The Black Company: The First Novel Of The Chronicles Of The Black Company by Glen Cook (book review).

A comet arcs across the night sky and is a herald of the prophecy. The White Rose has been reborn and will rise up to defeat the undying queen, known only as the Lady, and her army once more. That’s what the rebels hope, anyway. Their prophesied saviour has yet to appear and war is raging across the country.

The Black Company is the last of the Free Companies of Khandovar and has served whoever pays their contract for nearly four hundred years. They didn’t intend to serve in the Lady’s army but the contract took them out of a bad situation and war is their usual environment. In the blood and mud and chaos of war, both sides look just as evil and perhaps there is something even darker waiting for them all.

‘The Black Company’ was first published in 1984 and has now been re-released as part of Tor Essentials. Its publication was one of the first of the sub-genre ‘grimdark’ which is known for being…well…both grim and dark. Grimdark novels are generally dystopian and bleak with an emphasis on violence.

Both the setting and the characters are generally cruel and unforgiving unless they are bleak with the inevitable unfairness of the world. When ‘The Black Company’ first came out it was remarkable because it was pitted against books like Raymond E. Feist’s ‘Magician’, which came out two years earlier and the long heroic fantasy tradition of ‘The Lord Of The Rings.’ Instead of long descriptions of elevenses and trudging up hills, Glen Cook presented a world without heroes, without magic swords and pared back prose that lets the reader assume the characters are eating and all the other things people do routinely.

The story is told by Croaker, the doctor of the company and the keeper of their histories. He gets to poke his nose into whatever is going on and record it for prosperity. He has four hundred years of history to draw on to advise the Captain or to use to inspire the Company. The minimalist writing style suits Croaker who wants to be a romantic and write poems to barely glimpsed beautiful women but he can’t quite get the right words out. At heart, he has been beaten down into pragmatism from years of battlefield triage that will continue until he dies.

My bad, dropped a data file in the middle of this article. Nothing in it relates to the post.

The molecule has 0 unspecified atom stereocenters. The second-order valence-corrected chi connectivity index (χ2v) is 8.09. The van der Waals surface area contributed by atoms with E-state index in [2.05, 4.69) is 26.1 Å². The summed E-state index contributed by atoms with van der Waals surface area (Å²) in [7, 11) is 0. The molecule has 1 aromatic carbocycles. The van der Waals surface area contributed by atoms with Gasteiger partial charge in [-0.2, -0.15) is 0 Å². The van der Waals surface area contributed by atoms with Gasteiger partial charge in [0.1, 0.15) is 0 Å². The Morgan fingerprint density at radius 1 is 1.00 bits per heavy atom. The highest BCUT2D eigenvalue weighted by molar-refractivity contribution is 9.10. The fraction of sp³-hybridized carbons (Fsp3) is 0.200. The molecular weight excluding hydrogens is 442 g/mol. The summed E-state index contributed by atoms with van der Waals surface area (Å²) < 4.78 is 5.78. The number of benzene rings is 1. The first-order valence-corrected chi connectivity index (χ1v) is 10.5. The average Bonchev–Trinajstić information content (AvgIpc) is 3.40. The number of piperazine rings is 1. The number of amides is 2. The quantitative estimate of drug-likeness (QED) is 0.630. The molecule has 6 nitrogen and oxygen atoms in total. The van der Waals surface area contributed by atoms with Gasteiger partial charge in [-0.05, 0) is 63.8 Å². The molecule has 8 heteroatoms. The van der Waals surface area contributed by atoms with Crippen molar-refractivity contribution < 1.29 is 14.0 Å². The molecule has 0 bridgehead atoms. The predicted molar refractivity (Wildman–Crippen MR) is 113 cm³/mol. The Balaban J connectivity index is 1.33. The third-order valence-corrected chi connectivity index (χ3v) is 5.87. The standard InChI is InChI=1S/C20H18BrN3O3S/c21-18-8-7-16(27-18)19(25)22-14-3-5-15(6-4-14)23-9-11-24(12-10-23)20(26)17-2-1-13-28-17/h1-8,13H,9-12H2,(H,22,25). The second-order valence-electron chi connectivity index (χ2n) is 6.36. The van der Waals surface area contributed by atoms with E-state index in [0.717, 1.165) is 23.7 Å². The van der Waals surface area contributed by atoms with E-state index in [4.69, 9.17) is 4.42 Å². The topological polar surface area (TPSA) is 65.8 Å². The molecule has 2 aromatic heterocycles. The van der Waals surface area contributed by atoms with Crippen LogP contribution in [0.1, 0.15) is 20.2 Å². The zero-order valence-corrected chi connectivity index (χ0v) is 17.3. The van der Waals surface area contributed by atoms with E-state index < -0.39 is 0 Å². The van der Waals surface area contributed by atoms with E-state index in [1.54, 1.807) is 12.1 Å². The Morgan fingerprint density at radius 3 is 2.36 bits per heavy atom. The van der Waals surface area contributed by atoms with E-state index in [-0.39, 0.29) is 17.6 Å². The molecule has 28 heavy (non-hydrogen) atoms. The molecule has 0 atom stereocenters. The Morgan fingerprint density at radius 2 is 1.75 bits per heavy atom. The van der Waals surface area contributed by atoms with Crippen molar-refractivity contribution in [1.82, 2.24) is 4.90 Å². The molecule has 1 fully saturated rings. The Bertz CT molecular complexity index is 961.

Croaker is most definitely not a hero. He’s a nice enough guy, healing the sick and such, but heroic? No. Croaker isn’t leading a rebel army against the armies of an undying queen. He is not the fabled saviour of prophecy. He’s a doctor and part-time historian slash reporter because he likes being in on the gossip. Croaker’s world weary viewpoint exemplifies the ideals of grimdark. He watches terrible things happen and it’s just how things are in the world. Nothing to be done but move on. The horrors are just a grey backdrop on a grey world.

This book will not be everyone’s cup of tea. Despite being set in the front lines of a bloody conflict, there aren’t many action sequences. The grey backdrop of the grimdark world renders all the characters flat and colourless at times. It isn’t a fantasy novel flipped into being told from the villain’s point of view. It isn’t dramatic even as dramatic things unfurl a little way off the page. The realism of ‘The Black Company’ will either intrigue or bore you. I place myself as almost intrigued.

There are thin threads of hope running through the grimdark that kept me going and might keep me going on to read the rest of the trilogy but probably not the two subsequent series’. It reminded me of my first reading of Roger Zelazny’s ‘Amber’, which I didn’t think much of until I’d finished all the stories. It was a story greater than the sum of its parts. This is the hope that has me reaching for ‘The Black Company’ book two.

LK Richardson

March 2022

(pub: TOR, 2022. 288 page small enlarged paperback. Price: $17.99 (US), £13.80 (UK).   ISBN 978-1-25078-120-8)

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